The COVID-19 pandemic has caused significant changes to the construction industry and has forced them to reevaluate many factors affecting their businesses. Making cash flow strategies a priority is something every construction or contractor company owner needs to keep in the forefront of their mind. With the potential loss of work, change in timing for contracts, and fewer bid opportunities available, many companies have begun to experience tighter cash flow. Below we discuss three strategies that will help prioritize and improve cash flow in your construction business.
Construction Industry Cash Flow Strategies
1. Renegotiate Terms
We recommend renegotiating the terms of your line of credit agreements or other long-term debt agreements. Interest rates have dropped significantly in 2020. If you have a minimum interest rate on any variable debt agreements, it may be an excellent time to review and renew.
i. Go into the renegotiations with a plan.
ii. Do not be afraid to ask for a fee reduction.
iii. Make the banker aware that you are monitoring the fees and will continue to do so.
iv. Consider extending the length of your renewals. Many bankers prefer to freeze pricing for 3-5 years as it is less likely for the client to switch banks.
Renegotiate terms with your vendors, but do not only focus on price. We recommend negotiating a discount related to early payments, requesting extended payment terms, or paying with a credit card. These may help improve cash flow while maintaining a positive relationship with key vendors.
2. Accelerate Receipts & Defer Payments
a. Accelerate Receipts
Bill early and often, as the contract terms allow. The sooner you can get invoices out, the sooner you are likely to receive payment. This includes timely billing and tracking retention. The collection of retention receivables is often not seen as a priority, as many take the “we will get paid when they get paid” approach. However, making retention a priority and taking the time to follow-up with outstanding balances can significantly improve cash flow.
i. Ask for payment when invoices become due.
ii. Do not allow unpaid invoices to accumulate and grow old.
iii. Consider adopting new policies and letting your clients know about it.
- All invoices are due on receipt or charge a penalty.
- Interest for invoices that are unpaid within 30 days.
- Discontinue work on a project if payment is not received within 60-90 days.
b. Defer Payments
Consider asking vendors if they would allow your construction company to defer payments until a later date. Review your upcoming expenses and determine whether these items are required considering the current pandemic environment. Items such as capital expenditures could be delayed.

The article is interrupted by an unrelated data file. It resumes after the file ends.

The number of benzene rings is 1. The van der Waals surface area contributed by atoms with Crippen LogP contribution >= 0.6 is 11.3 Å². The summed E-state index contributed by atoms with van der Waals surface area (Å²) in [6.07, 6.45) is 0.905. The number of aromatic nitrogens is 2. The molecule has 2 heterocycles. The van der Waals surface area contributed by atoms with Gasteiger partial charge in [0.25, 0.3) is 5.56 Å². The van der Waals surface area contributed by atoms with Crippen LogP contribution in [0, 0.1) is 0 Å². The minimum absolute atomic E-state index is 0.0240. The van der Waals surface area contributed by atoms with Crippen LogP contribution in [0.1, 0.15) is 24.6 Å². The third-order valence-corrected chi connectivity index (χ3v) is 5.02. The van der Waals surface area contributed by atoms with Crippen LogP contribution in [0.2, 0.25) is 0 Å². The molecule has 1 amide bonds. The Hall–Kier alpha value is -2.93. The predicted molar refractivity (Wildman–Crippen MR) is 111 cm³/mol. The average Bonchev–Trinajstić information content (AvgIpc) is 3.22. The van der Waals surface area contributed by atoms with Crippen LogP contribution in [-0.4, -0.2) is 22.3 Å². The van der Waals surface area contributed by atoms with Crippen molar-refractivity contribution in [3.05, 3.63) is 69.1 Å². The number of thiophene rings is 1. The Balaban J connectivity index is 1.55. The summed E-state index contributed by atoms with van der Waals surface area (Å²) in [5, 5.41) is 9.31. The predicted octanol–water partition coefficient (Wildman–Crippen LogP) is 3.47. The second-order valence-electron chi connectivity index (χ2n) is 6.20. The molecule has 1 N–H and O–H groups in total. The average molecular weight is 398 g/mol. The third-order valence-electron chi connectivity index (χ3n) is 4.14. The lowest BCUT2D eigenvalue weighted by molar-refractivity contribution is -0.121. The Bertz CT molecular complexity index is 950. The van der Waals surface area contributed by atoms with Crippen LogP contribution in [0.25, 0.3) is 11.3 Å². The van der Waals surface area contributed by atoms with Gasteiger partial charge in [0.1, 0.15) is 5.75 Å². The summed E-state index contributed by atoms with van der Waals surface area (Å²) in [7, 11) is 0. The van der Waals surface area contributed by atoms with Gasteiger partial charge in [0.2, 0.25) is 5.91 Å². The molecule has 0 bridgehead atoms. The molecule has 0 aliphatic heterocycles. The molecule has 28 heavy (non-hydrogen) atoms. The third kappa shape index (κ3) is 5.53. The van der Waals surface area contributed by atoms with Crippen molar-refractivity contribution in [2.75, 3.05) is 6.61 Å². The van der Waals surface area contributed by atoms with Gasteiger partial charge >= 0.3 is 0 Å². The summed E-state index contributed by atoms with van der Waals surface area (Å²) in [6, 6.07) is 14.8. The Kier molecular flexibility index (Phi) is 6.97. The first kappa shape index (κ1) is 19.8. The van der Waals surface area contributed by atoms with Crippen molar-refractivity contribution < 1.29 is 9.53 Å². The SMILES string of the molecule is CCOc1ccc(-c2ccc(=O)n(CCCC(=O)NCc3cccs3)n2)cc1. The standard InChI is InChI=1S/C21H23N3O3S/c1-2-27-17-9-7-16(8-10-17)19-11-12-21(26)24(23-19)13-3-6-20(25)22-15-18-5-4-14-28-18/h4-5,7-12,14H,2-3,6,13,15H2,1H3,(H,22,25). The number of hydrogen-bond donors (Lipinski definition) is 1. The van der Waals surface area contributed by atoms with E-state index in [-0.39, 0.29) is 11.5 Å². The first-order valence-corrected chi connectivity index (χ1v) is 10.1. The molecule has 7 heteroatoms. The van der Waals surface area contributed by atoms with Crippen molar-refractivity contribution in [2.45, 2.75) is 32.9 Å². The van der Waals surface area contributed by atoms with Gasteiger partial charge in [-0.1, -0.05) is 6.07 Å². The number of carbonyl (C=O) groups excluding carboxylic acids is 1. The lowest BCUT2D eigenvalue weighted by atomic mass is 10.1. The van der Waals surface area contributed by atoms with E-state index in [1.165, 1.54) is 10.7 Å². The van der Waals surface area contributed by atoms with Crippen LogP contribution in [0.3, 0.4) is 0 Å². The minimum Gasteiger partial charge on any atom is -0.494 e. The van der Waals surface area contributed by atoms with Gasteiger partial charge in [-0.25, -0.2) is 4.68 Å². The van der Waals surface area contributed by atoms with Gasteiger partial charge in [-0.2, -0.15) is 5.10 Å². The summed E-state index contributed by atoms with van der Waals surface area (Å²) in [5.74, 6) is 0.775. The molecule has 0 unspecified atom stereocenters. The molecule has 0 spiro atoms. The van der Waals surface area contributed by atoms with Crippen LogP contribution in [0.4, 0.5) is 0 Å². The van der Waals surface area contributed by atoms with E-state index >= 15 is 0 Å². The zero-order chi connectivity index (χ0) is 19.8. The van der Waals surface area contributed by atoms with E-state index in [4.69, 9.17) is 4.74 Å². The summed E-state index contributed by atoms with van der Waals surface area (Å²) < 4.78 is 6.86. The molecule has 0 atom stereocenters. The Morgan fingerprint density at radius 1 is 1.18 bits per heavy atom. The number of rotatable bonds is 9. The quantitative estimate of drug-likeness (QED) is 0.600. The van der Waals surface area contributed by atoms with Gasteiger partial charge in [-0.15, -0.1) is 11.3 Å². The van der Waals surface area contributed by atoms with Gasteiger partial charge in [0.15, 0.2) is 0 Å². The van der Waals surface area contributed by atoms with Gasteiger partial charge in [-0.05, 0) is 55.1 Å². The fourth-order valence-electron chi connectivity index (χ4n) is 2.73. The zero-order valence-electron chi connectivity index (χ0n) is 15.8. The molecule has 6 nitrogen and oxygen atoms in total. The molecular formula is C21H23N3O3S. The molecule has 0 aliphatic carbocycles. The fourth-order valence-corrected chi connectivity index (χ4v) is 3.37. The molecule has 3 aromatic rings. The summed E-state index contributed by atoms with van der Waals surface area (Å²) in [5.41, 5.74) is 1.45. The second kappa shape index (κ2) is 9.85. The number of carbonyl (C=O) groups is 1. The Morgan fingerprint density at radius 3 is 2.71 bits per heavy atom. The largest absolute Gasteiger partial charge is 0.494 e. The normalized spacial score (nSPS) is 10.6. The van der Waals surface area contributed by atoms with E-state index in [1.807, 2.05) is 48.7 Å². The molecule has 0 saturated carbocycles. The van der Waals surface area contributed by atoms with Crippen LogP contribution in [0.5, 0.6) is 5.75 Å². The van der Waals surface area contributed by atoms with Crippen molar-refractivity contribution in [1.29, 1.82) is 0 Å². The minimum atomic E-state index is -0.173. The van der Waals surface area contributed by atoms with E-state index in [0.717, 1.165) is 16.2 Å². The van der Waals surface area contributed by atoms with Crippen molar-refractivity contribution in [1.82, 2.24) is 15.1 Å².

Review your insurance policies, phone plans, health care plans, and any other plans to try to find savings, especially if you have not done so recently.
3. Bring in New Money
a. Excess Inventory
Improved inventory management is an easy way to increase cash flow. Liquidate excess or slow-moving inventory by finding a single large bulk purchaser or asking the distributor you originally purchased from to repurchase it all. Although you will likely be charged a fee to do so, this removes the inventory and can improve cash flow.
Construction industry companies should reevaluate how much inventory needs to be kept in stock. Reducing the overall value in inventory may result in a simple improvement in cash flow.
b. Sell Assets
Review your listing of fixed assets to determine if any non-productive assets can be sold. These could be old items that have not been used for a while, or items no longer being used due to the pandemic’s reduced workload.
Consider bringing in new investors to help with cash flow needs. Although bringing on new investors may take a lot of time and effort, it is a way to bring an influx of cash into the business. This may be an excellent time to consider succession planning for your construction company, and you may consider offering key employees the opportunity to purchase ownership.
Another way to bring in investment is through loans from the owners. This can be done through low interest and low-risk loans which can be paid back once business returns to normal. Loans from ownership may be required to be subordinated to any banks debt. However, this can be negotiated with your bank.
The construction industry should be reevaluating their cash flow and formulating a plan to get business back in operation. This process starts with a cash flow analysis. The above recommendations have only skimmed the surface of what construction companies can do to manage their cash flow.
Smith Schafer professionals can help. Our Construction & Real Estate Group, comprised of numerous professionals, is committed to serving over 800 Minnesota construction and real estate entities. From large construction companies to specialty contractors, we have the experience to bring you innovative solutions.